A detective’s guide to Buenos Aires architecture

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The World

BUENOS AIRES, Argentina — Wander the neighborhoods of Buenos Aires and it's hard not to wonder about the mix of architecture. The house next door, the corner pizza parlor, even parking garages have features that tickle the curiosity.

Most are artifacts of the city's building boom from 1880 through the 1920s, when Buenos Aires was one of the world's richest, fastest growing cities. The capital was a blank canvas and its architects wanted to create their dream city at the beginning of a brand new century.

The resulting architectural styles reflect the utopian ambitions of the designers as well as their immigrant heritage. At the height of the great European migration to Argentina in 1914, 30 percent of the population was foreign born. Neighborhood architects built in their own styles flavored by their home country or that of their patron.

Take a tour of Buenos Aires with architecture detective Alejandro Machado, who rigorously documents the architectural heritage of edifices across the city. 

A guide to Buenos Aires architecture

It's not hard to be an architecture detective in Buenos Aires. Just pick a street and take a walk. While some neighborhoods are known for certain styles, most offer an impressive sampling of the city's architectural heritage.

The overall style of a neighborhood building can tell you a lot about when it was built and the people who built it. Three styles dominate the neighborhoods of Buenos Aires: neoclassical, art nouveau and art deco.

Neoclassical or neo-renaissance architecture is hard to miss in Buenos Aires. Neoclassical buildings dominated the world's major cities from the 1860s through the 1920s. You'll see it almost everywhere, on the city's landmark public buildings, schools, hospitals and banks.

Think Greek temples: columns, domes, arched windows and doors, triangular facades, and layouts that emphasize hierarchies of space.

Neoclassic architecture invokes both the idealism and authority of classical Greek and Roman buildings — Washington, D.C., is the textbook example. Famous examples of neoclassical architecture in Buenos Aires include the National Congress and its green dome, the Governor's Palace, the Teatro Colon, and the Galerias Pacifico.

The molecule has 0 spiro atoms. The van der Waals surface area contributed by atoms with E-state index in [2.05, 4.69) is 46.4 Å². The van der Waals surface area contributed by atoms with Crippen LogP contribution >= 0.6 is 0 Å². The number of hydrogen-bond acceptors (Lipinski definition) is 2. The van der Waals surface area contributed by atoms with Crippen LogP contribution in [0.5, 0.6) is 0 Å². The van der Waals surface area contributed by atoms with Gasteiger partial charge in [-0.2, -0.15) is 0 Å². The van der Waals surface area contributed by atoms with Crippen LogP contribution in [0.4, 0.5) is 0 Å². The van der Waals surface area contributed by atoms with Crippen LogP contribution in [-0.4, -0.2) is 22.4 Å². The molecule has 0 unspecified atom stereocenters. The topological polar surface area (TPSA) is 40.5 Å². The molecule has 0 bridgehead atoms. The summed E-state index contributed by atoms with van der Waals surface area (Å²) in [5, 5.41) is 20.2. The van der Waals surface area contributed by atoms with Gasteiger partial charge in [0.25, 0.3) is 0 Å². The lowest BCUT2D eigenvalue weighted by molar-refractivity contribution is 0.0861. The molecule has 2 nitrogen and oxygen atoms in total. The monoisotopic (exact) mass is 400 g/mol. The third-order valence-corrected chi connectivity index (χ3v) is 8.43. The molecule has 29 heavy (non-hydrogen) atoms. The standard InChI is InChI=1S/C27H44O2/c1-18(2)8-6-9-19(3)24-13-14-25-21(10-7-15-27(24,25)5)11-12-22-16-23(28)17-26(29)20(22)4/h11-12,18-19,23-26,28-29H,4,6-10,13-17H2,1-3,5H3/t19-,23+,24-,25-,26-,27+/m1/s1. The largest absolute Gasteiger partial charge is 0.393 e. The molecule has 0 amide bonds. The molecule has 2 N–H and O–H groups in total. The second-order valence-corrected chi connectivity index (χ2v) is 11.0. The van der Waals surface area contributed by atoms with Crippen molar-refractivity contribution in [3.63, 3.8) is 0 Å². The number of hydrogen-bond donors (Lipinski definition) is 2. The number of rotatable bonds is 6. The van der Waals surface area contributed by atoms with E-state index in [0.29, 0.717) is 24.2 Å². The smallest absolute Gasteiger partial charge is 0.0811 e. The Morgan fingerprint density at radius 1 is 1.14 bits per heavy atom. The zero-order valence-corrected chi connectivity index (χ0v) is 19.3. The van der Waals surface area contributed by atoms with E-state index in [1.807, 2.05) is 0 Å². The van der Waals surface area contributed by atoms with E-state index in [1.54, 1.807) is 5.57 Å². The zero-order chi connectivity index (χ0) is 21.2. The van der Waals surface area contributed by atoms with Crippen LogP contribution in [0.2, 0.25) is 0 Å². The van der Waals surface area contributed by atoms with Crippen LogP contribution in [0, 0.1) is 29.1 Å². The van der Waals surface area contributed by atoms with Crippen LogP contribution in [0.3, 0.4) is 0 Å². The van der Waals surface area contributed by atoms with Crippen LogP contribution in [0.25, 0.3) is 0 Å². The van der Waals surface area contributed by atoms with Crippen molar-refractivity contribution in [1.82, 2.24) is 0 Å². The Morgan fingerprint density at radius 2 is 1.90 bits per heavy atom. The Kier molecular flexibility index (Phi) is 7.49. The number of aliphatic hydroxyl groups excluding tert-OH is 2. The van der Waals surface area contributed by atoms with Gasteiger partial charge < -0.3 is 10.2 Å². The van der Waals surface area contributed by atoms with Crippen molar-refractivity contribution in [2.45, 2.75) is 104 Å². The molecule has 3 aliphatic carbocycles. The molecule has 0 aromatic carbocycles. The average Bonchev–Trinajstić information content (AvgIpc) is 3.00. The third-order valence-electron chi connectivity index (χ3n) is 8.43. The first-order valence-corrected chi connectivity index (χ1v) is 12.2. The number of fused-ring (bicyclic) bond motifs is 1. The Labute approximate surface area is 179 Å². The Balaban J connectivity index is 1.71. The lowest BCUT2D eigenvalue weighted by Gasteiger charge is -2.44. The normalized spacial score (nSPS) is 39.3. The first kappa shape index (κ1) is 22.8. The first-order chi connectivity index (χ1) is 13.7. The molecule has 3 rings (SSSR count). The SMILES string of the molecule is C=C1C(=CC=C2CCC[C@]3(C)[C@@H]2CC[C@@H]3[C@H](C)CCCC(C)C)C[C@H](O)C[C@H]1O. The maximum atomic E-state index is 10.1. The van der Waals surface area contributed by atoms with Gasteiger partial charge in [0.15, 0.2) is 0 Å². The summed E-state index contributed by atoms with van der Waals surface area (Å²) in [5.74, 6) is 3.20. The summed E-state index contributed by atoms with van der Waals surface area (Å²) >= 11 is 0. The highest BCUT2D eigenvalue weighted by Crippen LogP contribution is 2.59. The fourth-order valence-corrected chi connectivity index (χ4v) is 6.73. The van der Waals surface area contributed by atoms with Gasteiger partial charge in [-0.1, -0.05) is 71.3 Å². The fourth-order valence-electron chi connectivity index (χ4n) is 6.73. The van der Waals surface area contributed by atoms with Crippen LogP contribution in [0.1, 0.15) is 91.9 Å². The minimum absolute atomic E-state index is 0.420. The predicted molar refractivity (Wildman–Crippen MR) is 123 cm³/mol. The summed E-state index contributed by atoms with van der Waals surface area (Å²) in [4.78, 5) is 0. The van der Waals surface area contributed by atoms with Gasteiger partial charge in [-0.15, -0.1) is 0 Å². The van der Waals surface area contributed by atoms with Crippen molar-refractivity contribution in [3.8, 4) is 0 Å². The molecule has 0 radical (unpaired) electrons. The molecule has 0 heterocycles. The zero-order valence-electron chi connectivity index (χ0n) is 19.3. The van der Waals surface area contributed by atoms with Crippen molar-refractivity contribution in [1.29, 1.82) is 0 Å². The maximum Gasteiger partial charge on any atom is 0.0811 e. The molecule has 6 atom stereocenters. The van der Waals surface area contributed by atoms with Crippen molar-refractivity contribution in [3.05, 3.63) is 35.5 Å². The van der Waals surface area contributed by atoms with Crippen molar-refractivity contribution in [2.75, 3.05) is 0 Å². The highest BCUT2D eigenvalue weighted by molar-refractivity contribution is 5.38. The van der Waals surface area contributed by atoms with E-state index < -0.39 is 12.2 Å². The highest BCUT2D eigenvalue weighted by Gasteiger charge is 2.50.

Neighborhood versions of neoclassical architecture — houses, stores, corner cafes — are often a blend of both Italian "Italianizante" classical styles and eclectic French "Academic" styles made famous by the Academy of Fine Arts in Paris. You'll see the Greek temple styles with intricate sculpture and detail work featuring gods or goddesses, wreaths, laurels and cartouches. You'll also find iconic French windows, arched and pedimented doors, and buildings with grand staircases and entrances.

Many neoclassical houses are built up from cut-off street corners — called "ochavas" for their octagonal shape — which enhances the "noble entrances" of neoclassic buildings. Neoclassical architecture is everywhere, but the neighborhood of Recoleta is famous for it. You can blink your eyes there and think you're in Paris.

Art nouveau is the hallmark style that defined the turn of the 20th century in major cities across the world: Art Nouveau in France and Belgium, Tiffany in the United States, Jugendstil or "young style" in Germany, Sezessionstil or "Secession style" in Austria, or Modernismo Catalan in Spain.